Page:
Time to start Turtle watching and help nesting Turtles! If you are interested in helping out or volunteer, read this list of the most frequent questions and answers.
For additional information or to register, visit our Volunteer page.
What to do if you see a turtle walking around High Park?
Call Turtle Protectors to report the sighting and location.
If possible, stay with the turtle until support arrives. While you are waiting you can educate passerbys about what is happening and why it is important to watch from a respectful distance (between 20 and 30 feet).
If a turtle is on a road, consider helping it across in the direction that it is heading.
Why is protecting turtle nests important?
All 8 of Ontario’s turtles are designated “Species at Risks”. Turtle eggs and hatchlings have always been a food source for animals like raccoons, skunks, and mink but in urban environments like Toronto subsidized predators like raccoons and skunks may predate 100% of all nests. Protecting the nests give eggs a chance to hatch.
Check out this brochure for more information on the importance of protecting turtle nests.
When do turtles nest?
Typically, the nesting season starts at the end of May and goes until mid-July. In High Park, once the wild blue lupines are blooming in the Black Oak Savannah we know it’s time to look for nesting turtles. According to Turtle Biologist, Marc Dupuis Desormeaux, the peak time is from June 7 to June 20 and the super peak between June 10 and June 15.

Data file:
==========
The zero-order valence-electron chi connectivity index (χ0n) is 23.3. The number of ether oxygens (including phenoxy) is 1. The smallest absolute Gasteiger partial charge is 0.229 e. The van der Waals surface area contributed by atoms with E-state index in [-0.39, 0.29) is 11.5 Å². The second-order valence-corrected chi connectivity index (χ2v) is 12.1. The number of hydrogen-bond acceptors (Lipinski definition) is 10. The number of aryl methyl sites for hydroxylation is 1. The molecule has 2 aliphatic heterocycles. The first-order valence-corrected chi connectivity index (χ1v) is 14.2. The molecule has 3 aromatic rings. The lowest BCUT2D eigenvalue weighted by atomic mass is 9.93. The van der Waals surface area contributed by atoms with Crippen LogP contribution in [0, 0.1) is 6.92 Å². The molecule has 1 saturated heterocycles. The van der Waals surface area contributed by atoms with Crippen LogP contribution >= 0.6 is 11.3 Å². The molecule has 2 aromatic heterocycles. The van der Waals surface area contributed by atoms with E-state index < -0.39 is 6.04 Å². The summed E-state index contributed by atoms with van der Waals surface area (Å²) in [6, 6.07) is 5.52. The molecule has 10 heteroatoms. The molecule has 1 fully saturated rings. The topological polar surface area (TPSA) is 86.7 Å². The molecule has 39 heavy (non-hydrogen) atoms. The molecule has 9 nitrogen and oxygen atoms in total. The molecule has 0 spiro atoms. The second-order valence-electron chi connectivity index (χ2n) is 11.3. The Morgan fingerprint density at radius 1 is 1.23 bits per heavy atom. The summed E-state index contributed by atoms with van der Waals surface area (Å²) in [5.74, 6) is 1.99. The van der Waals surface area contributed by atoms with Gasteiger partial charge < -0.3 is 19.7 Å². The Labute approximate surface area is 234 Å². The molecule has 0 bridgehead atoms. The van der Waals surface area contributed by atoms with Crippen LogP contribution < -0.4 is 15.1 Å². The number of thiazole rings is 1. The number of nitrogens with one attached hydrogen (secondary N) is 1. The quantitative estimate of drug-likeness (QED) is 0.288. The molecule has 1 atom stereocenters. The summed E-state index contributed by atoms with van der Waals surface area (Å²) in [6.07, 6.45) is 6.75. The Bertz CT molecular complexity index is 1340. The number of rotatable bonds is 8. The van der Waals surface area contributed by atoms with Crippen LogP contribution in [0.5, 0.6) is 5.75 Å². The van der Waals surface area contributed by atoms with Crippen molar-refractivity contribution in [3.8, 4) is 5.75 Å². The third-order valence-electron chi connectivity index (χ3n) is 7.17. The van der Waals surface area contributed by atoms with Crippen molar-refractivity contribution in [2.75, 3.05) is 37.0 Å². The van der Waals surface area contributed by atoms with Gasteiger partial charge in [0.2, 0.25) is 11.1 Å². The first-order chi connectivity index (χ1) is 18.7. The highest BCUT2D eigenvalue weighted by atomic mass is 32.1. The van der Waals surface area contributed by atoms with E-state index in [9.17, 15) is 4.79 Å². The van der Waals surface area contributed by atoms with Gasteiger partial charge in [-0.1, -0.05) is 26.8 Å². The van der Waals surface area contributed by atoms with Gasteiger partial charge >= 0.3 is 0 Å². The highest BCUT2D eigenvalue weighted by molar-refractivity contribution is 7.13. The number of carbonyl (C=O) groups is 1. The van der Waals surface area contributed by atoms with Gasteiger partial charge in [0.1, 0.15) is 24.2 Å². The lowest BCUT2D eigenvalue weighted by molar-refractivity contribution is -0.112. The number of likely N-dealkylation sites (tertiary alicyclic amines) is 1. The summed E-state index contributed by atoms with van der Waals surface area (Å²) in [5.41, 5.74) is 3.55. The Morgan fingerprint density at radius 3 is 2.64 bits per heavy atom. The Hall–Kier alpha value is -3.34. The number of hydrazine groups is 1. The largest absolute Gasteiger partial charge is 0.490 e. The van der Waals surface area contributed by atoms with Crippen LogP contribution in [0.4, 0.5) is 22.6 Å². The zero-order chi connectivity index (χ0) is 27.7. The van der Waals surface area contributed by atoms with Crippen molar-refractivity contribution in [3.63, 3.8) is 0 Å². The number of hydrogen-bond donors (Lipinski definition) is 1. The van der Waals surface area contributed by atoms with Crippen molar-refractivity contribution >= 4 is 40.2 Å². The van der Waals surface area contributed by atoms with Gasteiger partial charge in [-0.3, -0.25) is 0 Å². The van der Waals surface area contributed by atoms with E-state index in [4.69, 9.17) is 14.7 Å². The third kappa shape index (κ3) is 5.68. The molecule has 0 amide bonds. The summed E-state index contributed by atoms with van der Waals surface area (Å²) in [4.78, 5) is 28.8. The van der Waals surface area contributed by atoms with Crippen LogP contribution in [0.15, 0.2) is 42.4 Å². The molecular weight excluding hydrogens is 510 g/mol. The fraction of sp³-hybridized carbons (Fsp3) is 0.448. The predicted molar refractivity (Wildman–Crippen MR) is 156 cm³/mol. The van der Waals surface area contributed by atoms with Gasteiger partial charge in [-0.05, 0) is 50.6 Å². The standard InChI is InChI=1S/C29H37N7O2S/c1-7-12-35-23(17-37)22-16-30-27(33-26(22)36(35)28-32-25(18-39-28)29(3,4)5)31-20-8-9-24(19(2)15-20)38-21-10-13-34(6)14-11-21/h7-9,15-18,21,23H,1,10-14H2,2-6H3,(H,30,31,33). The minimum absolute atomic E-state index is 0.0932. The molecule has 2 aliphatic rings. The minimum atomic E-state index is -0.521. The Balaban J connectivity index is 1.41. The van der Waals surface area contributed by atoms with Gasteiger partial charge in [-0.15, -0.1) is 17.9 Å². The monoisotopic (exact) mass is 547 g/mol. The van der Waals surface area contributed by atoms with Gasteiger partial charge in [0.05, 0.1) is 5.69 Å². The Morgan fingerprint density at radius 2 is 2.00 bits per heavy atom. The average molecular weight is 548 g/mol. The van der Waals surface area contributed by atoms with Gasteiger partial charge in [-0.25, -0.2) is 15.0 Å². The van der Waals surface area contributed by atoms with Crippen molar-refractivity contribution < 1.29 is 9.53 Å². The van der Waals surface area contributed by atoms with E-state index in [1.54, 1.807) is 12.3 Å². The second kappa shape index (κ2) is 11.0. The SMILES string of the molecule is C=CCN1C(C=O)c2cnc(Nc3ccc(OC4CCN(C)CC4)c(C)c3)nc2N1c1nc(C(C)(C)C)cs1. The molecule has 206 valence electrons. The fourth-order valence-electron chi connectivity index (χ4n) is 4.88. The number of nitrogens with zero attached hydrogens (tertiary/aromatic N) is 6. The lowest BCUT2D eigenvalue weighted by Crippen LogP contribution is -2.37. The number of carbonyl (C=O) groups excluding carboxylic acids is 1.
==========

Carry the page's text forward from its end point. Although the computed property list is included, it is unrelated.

They usually lay their eggs in the morning or the evening. (Folks spotted a turtle heading back to the pond on their way home for the event!). Turtles love nesting during or after a rain because rain makes for easier digging!
Where to see Turtles in High Park?
On warm days look for turtles basking on logs in the north end of Grenadier Pond or on the muskrat pushups in the tiny bay of Grenadier Pond (where the stairs from the Children’s Garden meet Grenadier Pond). Visit ontarioturtle.ca to help identify what you see.
Watch for turtles in sites where we know turtles have nested before because turtles have site fidelity meaning they return to the same site year after year. In High Park, we know that turtles have laid their eggs in the large grassy field between the castle playground and the zoo (the one next the retention pond), along the park entrances near Ellis Avenue and on the west facing slope of Grenadier (starting at the Maple Leaf Garden and moving south).